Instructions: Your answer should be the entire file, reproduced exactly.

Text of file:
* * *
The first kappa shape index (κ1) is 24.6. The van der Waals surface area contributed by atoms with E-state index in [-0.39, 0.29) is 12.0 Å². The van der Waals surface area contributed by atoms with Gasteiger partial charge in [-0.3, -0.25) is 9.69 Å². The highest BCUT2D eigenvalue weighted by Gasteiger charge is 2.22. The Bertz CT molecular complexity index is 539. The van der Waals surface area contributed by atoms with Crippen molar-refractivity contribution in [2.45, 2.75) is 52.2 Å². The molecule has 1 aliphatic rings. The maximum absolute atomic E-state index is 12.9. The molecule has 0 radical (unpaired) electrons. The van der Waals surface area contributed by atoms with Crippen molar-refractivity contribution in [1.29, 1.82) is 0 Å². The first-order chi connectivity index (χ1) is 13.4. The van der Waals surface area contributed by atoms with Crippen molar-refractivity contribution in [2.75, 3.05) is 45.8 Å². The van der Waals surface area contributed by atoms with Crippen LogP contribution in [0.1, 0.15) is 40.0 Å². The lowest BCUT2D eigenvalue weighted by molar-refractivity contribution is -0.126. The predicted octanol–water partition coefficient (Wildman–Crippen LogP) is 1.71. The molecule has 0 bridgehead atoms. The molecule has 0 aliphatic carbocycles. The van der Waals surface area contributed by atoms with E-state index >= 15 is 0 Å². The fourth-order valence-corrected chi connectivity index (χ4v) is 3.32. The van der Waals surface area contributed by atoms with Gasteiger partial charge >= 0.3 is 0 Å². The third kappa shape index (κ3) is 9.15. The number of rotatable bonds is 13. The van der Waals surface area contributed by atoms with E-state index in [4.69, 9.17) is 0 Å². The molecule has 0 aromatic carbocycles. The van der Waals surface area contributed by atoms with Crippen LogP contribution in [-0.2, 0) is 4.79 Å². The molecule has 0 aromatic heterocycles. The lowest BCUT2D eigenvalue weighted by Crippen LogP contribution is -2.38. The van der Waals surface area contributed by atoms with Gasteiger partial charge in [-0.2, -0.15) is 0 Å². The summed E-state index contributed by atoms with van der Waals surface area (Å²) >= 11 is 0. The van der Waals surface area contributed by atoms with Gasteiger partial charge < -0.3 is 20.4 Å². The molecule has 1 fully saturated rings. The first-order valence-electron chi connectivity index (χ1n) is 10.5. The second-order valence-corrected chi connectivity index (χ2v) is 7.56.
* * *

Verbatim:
The first kappa shape index (κ1) is 24.6. The van der Waals surface area contributed by atoms with E-state index in [-0.39, 0.29) is 12.0 Å². The van der Waals surface area contributed by atoms with Gasteiger partial charge in [-0.3, -0.25) is 9.69 Å². The highest BCUT2D eigenvalue weighted by Gasteiger charge is 2.22. The Bertz CT molecular complexity index is 539. The van der Waals surface area contributed by atoms with Crippen molar-refractivity contribution in [2.45, 2.75) is 52.2 Å². The molecule has 1 aliphatic rings. The maximum absolute atomic E-state index is 12.9. The molecule has 0 radical (unpaired) electrons. The van der Waals surface area contributed by atoms with Crippen molar-refractivity contribution in [1.29, 1.82) is 0 Å². The first-order chi connectivity index (χ1) is 13.4. The van der Waals surface area contributed by atoms with Crippen molar-refractivity contribution in [2.75, 3.05) is 45.8 Å². The van der Waals surface area contributed by atoms with Crippen LogP contribution in [0.1, 0.15) is 40.0 Å². The lowest BCUT2D eigenvalue weighted by molar-refractivity contribution is -0.126. The predicted octanol–water partition coefficient (Wildman–Crippen LogP) is 1.71. The molecule has 0 bridgehead atoms. The molecule has 0 aliphatic carbocycles. The van der Waals surface area contributed by atoms with E-state index >= 15 is 0 Å². The fourth-order valence-corrected chi connectivity index (χ4v) is 3.32. The van der Waals surface area contributed by atoms with Gasteiger partial charge >= 0.3 is 0 Å². The third kappa shape index (κ3) is 9.15. The number of rotatable bonds is 13. The van der Waals surface area contributed by atoms with E-state index in [4.69, 9.17) is 0 Å². The molecule has 0 aromatic carbocycles. The van der Waals surface area contributed by atoms with Crippen LogP contribution in [-0.2, 0) is 4.79 Å². The molecule has 0 aromatic heterocycles. The lowest BCUT2D eigenvalue weighted by Crippen LogP contribution is -2.38. The van der Waals surface area contributed by atoms with Gasteiger partial charge in [-0.2, -0.15) is 0 Å². The summed E-state index contributed by atoms with van der Waals surface area (Å²) >= 11 is 0. The van der Waals surface area contributed by atoms with Gasteiger partial charge < -0.3 is 20.4 Å². The molecule has 1 fully saturated rings. The first-order valence-electron chi connectivity index (χ1n) is 10.5. The second-order valence-corrected chi connectivity index (χ2v) is 7.56.